The UK government is arguing with itself again - this time about Huawei
- The government is split on the issue and it’s getting nasty
- But it looks like the solution will be a RAN/Core network split with Huawei doing the RAN
- Meanwhile the Dutch have come to the same conclusion
As if making a huge mess of Brexit wasn’t enough, the UK government is now getting its collective knickers in a twist over Huawei. Like Brexit, it’s all about the perils of doing the political splits. Should Huawei be allowed in to build the UK’s 5G networks? It’s very hard to come to a conclusion when the deciders are split right down the middle about what course to take.
One half of the cabinet appears to be worried about Huawei as a security threat and the damage that could be done to UK Inc. if a clean bill of health were to be given to the Chinese vendor.
The damage? First the possibility that in a few years’ time Chinese intelligence operatives might be tapping into UK networks and (probably) listening to politicians arguing about Brexit and why Britain still hadn’t left yet. Second, that the UK’s Five Eyes security alliance and its close relationship with the US might be frayed or unravelled by allowing Huawei to supply kit to the UK’s four 5G networks.
The other half of the cabinet, including the Prime Minister, appears to be worried, first, about the damage done to the UK’s 5G effort were Huawei to be barred and UK networks were then forced to scurry to catch up with the so-called “race to 5G”, and second, the ongoing relationship with China which the government is keen to cultivate in the wake of exiting the European Union and having no country to free-trade with.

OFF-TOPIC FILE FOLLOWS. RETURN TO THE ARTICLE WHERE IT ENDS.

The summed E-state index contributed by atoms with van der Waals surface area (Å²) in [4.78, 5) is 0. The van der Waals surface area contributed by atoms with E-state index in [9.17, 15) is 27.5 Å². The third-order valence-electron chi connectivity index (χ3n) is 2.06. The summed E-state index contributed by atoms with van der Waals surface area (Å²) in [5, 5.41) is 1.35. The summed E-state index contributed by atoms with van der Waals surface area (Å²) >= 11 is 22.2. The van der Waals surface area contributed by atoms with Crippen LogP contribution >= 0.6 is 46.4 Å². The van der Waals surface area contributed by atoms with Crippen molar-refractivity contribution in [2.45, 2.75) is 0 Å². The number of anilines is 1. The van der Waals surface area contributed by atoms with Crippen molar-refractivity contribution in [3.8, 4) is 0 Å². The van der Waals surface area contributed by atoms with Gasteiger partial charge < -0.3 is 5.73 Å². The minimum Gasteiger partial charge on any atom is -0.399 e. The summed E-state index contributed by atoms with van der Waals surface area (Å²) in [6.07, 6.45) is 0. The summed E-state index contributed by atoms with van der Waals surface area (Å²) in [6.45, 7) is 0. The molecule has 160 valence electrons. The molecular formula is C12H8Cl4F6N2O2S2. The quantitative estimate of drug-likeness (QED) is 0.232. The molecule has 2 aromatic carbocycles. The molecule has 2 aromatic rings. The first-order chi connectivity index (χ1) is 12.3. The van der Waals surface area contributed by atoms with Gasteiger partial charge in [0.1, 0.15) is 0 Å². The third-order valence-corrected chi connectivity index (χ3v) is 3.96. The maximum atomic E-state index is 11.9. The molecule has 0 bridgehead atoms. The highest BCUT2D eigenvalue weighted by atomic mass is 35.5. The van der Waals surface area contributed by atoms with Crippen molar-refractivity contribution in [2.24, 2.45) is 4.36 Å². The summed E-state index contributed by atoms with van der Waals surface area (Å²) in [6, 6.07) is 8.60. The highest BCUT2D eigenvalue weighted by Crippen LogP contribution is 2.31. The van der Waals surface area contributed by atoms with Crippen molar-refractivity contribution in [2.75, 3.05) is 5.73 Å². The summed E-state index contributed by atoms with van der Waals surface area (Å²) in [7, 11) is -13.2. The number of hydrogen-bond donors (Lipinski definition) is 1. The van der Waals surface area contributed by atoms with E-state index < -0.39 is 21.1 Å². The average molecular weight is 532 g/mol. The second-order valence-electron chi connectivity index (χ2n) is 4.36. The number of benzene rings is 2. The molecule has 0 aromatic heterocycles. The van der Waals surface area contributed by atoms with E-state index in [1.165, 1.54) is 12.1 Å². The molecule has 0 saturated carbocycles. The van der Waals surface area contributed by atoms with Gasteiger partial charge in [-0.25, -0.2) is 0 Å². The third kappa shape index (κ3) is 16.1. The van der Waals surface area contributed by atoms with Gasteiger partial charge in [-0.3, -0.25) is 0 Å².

What a balancing act. What a pickle
The cabinet fight, one which would normally be conducted behind closed doors, has now spilled out into the open in the wake of the cabinet (or rather Prime Minister May) finally deciding to approve Huawei’s participation in the UK’s 5G build. After high level discussions involving ministers and the UK’s top security officers on the issue in the ‘security council’, someone at the meeting (or someone in conversation with someone at the meeting) leaked details of the discussions to the Telegraph newspaper.
All hell has now broken loose, since cabinet-level security discussions are always conducted under the strictest secrecy.
Today some ministers are calling for a full investigation and some even suspect fake outrage and political manoeuvring, since Prime Minister May, having cocked up Brexit, has already said she will quit. The replacements may be jockeying for position.
The Netherlands decides
Despite all the furore, though, the UK decision to go with a Huawei ban on the core network but allowing its participation in supplying radio access equipment for 5G (thought to be a safer bet) may have helped open the way for other countries in Europe to find a similar solution (the UK government’s likely approach has been known for some time).
KPN and Huawei have just announced that The Netherlands is taking the RAN/Core split option too, with KPN signing up to a preliminary agreement with Huawei to prepare to construct KPN’s 5G RAN, A separate decision about which company (or companies) will be involved in supplying equipment for the core network will come later.
Huawei, naturally, is rather pleased and relieved.
“We appreciate KPN’s trust and are honored with their choice to partner with us for the mobile radio access network modernization. We are committed to supporting KPN in their ambitions to maintain and strengthen their lead in the global telecoms industry,” said Steven Cai, CEO of Huawei Benelux.
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